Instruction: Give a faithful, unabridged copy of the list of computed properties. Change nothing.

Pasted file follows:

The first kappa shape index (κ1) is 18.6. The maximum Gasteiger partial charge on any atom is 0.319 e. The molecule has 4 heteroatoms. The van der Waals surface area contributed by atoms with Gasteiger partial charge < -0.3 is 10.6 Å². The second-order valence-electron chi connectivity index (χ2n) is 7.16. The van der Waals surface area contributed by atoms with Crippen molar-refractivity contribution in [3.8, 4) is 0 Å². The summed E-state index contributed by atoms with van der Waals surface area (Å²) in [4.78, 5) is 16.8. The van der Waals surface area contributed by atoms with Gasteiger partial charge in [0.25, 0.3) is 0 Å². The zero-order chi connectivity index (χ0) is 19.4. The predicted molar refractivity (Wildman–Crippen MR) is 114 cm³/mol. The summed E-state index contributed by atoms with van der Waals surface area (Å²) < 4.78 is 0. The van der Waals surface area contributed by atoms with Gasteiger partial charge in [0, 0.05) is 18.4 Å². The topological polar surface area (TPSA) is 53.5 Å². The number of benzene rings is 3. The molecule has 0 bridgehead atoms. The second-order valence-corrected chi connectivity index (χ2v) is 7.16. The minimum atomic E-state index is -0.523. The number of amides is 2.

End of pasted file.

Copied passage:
The first kappa shape index (κ1) is 18.6. The maximum Gasteiger partial charge on any atom is 0.319 e. The molecule has 4 heteroatoms. The van der Waals surface area contributed by atoms with Gasteiger partial charge < -0.3 is 10.6 Å². The second-order valence-electron chi connectivity index (χ2n) is 7.16. The van der Waals surface area contributed by atoms with Crippen molar-refractivity contribution in [3.8, 4) is 0 Å². The summed E-state index contributed by atoms with van der Waals surface area (Å²) in [4.78, 5) is 16.8. The van der Waals surface area contributed by atoms with Gasteiger partial charge in [0.25, 0.3) is 0 Å². The zero-order chi connectivity index (χ0) is 19.4. The predicted molar refractivity (Wildman–Crippen MR) is 114 cm³/mol. The summed E-state index contributed by atoms with van der Waals surface area (Å²) < 4.78 is 0. The van der Waals surface area contributed by atoms with Gasteiger partial charge in [0, 0.05) is 18.4 Å². The topological polar surface area (TPSA) is 53.5 Å². The number of benzene rings is 3. The molecule has 0 bridgehead atoms. The second-order valence-corrected chi connectivity index (χ2v) is 7.16. The minimum atomic E-state index is -0.523. The number of amides is 2.